Trying to see a bigger picture
Having thrown myself somewhat unwittingly into the seemingly omnipresent discussion amongst nerdy types about the misogyny and mistreatment of women, both in games (fictional characters) and around them (harrassment of female gamers), I find myself perusing article after article debating this issue. I’ve even taken to watching Anita Sarkeesian’s Female Frequency videos in the morning before getting ready to go to work.
The argument on one side is that female gamers are being harrassed simply for having the audacity to play games and also be female. And also that the overwhelming majority of female characters in computer games are portrayed as either defenseless prizes to be won or wailing fucktoys.
The argument on the other side is that girls have to play a certain type of games at a certain amount of time a day in order to count as gamers and that we spend too much time highlighting the bad things women go through instead of the good, that the statistical frequency of harrassment shouldn’t outweigh the overwhelmingly positive attitude towards female gamers, and that men are subjected to the same bullshit but don’t go around whining about it all the time.
In fact, there’s even a pair of guys making a “professional documentary” about how wrong Anita Sarkeesian is, called The Sarkeesian Effect. Lots of fun is being made of their appearance, which is sort of ironic and really appropriate all at the same time, but their crowdfunding campaign swears that they are not MRA’s or hate women. I’ll believe it when I see it.
All of this, to me, fails to see the bigger picture. I got suckered into arguing the nitty gritty myself, which honestly makes me feel kind of dirty.
Watching Anita Sarkeesian’s videos makes me realize that there does seem to be an over-reliance on aged stereotypes; some that would make even the most archaic, conservative Hollywood executive wince and demand rewrites over. The “damsel in distress” trope is overused. Female characters are being beaten and raped in games just so they can send the male protagonist off to kill the perpetrator, as if that solves anything. All of this is true.
It’s not about how there needs to be more female characters in games; nor is it about that you can’t portray a dystopian future where things have gone to shit and everyone’s miserable.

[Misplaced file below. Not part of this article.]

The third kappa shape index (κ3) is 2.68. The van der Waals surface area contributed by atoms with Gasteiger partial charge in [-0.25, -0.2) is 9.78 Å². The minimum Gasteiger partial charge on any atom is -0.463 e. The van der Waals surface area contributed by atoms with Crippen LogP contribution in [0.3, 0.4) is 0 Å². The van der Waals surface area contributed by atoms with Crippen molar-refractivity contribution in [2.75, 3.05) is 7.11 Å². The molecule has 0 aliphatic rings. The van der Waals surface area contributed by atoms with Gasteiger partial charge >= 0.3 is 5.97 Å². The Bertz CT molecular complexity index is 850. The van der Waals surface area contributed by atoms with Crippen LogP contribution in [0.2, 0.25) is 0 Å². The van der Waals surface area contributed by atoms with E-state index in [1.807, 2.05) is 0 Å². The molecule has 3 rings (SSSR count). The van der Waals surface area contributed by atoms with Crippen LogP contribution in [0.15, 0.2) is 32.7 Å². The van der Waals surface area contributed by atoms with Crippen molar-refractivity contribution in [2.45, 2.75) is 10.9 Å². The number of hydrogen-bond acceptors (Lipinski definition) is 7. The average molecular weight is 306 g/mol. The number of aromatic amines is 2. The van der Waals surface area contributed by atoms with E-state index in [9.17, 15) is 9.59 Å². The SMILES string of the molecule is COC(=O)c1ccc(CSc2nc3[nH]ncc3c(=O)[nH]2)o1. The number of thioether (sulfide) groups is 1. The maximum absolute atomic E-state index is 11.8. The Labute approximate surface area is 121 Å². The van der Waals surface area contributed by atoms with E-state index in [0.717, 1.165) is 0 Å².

It’s about laziness.
The writers of computer game stories are lazy when it comes to portraying female characters, and the audience playing these games are lazy in accepting them.
It’s not because we are inherently misogynistic. And I will agree with “the other side“‘s argument that the subject has become so touchy that participants in the debate have become polarized in an almost binary sense — either you’re a militant feminist or you’re a women-hating scumbag — and that there is a trigger-finger tendency to shout slurs from either side as a way to quickly stifle real and honest debate.
It’s because we are so complacent and lazy that we look at something that, upon closer inspection, really is quite patently misogynistic — or at least should give cause for concern — and don’t even realize that it is.
Is it so hard to imagine a fully-fleshed out female character in a computer game that isn’t set up to be the victim, the prize, or just some random eye candy roadkill?
Of course it isn’t. I’m sure there are games that have done that. I’m sure there must be some game out there that switched it up and had the princess free the plumber, or some shit. But I haven’t heard of it. Have you?
As my friend Brian said, it’s good to learn. Learning hurts, but you may start to see sides of yourself that you didn’t notice were there. Most of us don’t seem to have the energy to look within and see that we have been accepting something unacceptable. But we have to evolve somehow. And what better way to start than by realizing it and using it to move forward and create better art?
Imagine if all that time spent rebutting each other’s arguments was spent making better games.